Protests Ravage France over Retirement Age


The New Yorker

French citizens protesting the hike in the retirement age.

Julia Aguirre, Staff Writer

New legislation in France concerning the retirement age, which has been changed from 62 to 64, has been met with significant backlash. The public has demonstrated frustration over this change through numerous protests throughout the country over the past few months. This frustration was especially prominent in the May Day protest in Paris, as well as in other areas of France, and labor unions are calling for more protests in the near future.

Pension reforms have been a delicate subject in France for several years. CNN explains that in 1995, 2010, and 2014, government plans for changes in pension laws were met with widespread opposition and demonstrations. 

On May 1st, which is a traditional day for union-led protests, 112,000 people gathered in Paris to protest the legislation. Police were warned that protests on May Day would be particularly violent. A CNN team reported that there were fireworks and other projectiles thrown at the police, who responded with tear gas, and a building even caught fire at the Palace de la Nation in Paris. 19 police officers were injured in Paris on May Day, with a total of over 100 across the entire nation. One officer in Paris suffered burns from a Molotov cocktail.

The pension reforms are set to take place in September, while opponents are making final attempts to prevent this. France’s main labor unions are encouraging another round of strikes and demonstrations on June 6th, according to PBS. Other opponents are continuing to protest the legislation in many ways. “Opponents are also expected to stage more ‘casserolades,’ or scattered protest actions in which they bang pots and pans to make noise near sites Macron and his government members are visiting,” (PBS).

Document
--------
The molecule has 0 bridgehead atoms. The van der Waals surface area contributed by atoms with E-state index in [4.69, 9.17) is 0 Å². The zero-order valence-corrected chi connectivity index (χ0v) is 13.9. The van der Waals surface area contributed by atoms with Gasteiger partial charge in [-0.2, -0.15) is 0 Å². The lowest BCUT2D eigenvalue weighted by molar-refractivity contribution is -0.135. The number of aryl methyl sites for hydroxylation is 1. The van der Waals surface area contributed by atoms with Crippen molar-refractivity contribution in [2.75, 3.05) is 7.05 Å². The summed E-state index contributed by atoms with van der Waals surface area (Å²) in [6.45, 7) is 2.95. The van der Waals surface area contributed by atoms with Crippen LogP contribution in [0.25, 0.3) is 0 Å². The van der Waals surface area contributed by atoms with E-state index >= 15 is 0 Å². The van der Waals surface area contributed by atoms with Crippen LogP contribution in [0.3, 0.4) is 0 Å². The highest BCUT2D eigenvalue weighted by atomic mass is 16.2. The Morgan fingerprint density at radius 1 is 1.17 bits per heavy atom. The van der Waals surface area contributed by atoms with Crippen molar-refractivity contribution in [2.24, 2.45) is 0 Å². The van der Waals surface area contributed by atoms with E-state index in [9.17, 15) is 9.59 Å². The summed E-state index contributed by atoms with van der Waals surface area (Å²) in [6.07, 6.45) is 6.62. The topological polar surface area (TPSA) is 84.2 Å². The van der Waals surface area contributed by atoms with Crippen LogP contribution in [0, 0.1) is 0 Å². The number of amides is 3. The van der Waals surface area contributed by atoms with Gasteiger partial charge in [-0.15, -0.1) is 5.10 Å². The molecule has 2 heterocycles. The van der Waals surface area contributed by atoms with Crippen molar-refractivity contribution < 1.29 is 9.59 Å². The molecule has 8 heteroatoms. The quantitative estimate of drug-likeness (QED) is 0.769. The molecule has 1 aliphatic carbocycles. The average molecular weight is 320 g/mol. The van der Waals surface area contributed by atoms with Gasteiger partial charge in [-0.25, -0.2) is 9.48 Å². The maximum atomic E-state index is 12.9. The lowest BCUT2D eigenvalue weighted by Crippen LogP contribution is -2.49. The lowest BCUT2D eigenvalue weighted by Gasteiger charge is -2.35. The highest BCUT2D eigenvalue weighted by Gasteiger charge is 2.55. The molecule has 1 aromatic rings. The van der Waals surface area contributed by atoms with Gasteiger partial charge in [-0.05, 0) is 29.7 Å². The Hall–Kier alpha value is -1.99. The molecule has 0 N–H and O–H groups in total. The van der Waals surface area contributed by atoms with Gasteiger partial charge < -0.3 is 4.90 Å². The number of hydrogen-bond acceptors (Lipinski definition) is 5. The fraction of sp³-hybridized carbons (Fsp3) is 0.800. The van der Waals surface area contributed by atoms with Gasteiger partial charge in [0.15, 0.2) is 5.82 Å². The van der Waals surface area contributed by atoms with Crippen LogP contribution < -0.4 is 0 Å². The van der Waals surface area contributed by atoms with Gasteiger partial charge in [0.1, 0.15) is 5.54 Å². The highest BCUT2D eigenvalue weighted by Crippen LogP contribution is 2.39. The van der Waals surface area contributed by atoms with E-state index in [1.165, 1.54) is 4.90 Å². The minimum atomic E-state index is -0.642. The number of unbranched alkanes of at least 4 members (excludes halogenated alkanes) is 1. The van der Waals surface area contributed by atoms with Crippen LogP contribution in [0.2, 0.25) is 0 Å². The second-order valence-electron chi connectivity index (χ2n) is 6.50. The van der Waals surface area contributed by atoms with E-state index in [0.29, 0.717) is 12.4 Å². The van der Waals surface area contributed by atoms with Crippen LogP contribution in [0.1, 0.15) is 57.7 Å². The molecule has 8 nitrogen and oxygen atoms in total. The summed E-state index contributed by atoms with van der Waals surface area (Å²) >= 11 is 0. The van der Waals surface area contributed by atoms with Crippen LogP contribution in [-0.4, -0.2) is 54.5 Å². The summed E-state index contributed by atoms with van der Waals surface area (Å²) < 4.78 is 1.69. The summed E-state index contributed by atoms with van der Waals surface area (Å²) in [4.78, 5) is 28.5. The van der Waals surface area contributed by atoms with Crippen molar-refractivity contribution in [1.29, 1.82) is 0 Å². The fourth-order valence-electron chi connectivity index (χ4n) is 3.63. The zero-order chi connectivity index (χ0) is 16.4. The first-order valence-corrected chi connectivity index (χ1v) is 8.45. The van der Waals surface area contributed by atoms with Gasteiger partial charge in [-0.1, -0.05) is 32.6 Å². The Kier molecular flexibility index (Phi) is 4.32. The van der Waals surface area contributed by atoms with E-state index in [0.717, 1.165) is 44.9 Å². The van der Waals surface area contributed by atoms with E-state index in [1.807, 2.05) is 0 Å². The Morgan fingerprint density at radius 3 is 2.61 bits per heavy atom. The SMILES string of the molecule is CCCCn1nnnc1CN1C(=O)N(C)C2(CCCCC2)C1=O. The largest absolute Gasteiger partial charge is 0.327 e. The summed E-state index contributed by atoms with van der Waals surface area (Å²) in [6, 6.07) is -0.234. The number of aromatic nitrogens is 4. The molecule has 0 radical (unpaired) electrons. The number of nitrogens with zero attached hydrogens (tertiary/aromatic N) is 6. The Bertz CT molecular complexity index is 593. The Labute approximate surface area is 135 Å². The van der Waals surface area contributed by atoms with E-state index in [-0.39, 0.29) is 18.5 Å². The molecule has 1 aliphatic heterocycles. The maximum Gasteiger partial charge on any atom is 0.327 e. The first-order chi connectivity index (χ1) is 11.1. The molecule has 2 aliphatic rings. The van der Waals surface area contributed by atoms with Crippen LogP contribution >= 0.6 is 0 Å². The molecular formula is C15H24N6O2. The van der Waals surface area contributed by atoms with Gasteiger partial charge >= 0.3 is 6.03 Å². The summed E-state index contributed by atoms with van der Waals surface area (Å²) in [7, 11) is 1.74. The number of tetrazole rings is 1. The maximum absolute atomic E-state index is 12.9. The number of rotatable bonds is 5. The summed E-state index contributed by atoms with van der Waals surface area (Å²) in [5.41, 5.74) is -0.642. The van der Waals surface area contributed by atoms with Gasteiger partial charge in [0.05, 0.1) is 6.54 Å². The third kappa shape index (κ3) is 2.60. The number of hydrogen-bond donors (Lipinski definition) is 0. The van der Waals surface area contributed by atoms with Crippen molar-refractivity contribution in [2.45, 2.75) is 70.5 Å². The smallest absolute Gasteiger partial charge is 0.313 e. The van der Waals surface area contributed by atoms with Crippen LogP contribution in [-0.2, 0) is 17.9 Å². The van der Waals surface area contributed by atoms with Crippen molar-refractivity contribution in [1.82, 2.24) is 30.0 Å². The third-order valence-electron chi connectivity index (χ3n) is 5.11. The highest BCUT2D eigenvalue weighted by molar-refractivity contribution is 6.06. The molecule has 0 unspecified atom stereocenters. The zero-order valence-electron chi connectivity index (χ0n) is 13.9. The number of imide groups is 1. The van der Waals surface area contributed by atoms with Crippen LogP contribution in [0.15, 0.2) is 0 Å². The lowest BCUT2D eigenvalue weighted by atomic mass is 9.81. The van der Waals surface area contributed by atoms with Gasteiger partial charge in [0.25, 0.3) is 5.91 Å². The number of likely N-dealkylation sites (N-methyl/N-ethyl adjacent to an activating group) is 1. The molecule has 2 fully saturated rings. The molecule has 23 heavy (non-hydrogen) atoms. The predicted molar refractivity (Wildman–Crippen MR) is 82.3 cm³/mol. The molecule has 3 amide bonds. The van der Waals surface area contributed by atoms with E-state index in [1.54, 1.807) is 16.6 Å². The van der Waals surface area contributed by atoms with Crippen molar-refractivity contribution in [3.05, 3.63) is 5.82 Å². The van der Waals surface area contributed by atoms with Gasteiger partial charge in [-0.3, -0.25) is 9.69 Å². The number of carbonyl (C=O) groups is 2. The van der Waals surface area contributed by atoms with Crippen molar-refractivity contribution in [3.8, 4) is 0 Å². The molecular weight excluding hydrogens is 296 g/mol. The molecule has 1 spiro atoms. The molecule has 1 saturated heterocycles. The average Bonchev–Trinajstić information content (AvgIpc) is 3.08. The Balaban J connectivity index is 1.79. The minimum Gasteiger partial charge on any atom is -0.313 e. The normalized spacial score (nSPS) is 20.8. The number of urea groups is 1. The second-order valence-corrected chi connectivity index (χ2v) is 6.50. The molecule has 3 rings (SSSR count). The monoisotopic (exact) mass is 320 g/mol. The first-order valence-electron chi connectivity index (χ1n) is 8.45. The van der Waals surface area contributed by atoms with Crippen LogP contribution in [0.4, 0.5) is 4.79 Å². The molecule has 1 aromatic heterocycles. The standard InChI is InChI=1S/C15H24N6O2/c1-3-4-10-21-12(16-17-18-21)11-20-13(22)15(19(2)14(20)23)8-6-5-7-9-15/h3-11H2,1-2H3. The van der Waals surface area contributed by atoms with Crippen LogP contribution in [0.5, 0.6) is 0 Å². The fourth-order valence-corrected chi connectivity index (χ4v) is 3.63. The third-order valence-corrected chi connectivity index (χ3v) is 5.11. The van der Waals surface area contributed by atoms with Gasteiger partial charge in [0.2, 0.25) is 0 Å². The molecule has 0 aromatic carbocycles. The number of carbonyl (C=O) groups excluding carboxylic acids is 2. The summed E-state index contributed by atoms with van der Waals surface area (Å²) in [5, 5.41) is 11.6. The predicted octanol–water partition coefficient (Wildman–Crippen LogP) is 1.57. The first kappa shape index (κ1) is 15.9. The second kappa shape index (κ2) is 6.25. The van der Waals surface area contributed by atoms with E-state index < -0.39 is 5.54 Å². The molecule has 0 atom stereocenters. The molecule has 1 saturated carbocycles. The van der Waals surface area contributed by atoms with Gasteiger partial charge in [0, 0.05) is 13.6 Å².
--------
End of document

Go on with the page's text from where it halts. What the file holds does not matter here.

French President Emmanuel Macron has become increasingly unpopular among French citizens. US News explains that Macron used Article 43.9 of the French Constitution, which allowed him to pass the law without a parliamentary vote. This has exacerbated the anger of the French population. When Macron traveled to Lyon to honor the French Resistance Movement of World War II, gatherings around the ceremony were banned by the police. Unions called for demonstrations against the president in authorized areas of Lyon, where people banged pots and pans in protest. In a CNN interview with French political scientist Dominique Moisi, she states, “I don’t think in the history of the Fifth Republic, we have seen so much rage, so much hatred at our president. And I remember as a young student, I was in the streets of Paris in May ’68, and there was rejection of General de Gaulle but never that personal hatred.”

Although Macron is aware of the public’s opinion of the legislation, he has insisted that it was necessary. “Macron said he heard people’s anger but insisted that the law was needed to keep the pension system afloat as the population ages,” (PBS). While Macron claims he did what was necessary to support France’s economy, citizens are still unhappy. Protesters are continuing to oppose the legislation, one even telling CNN that they would fight until the reform is reversed.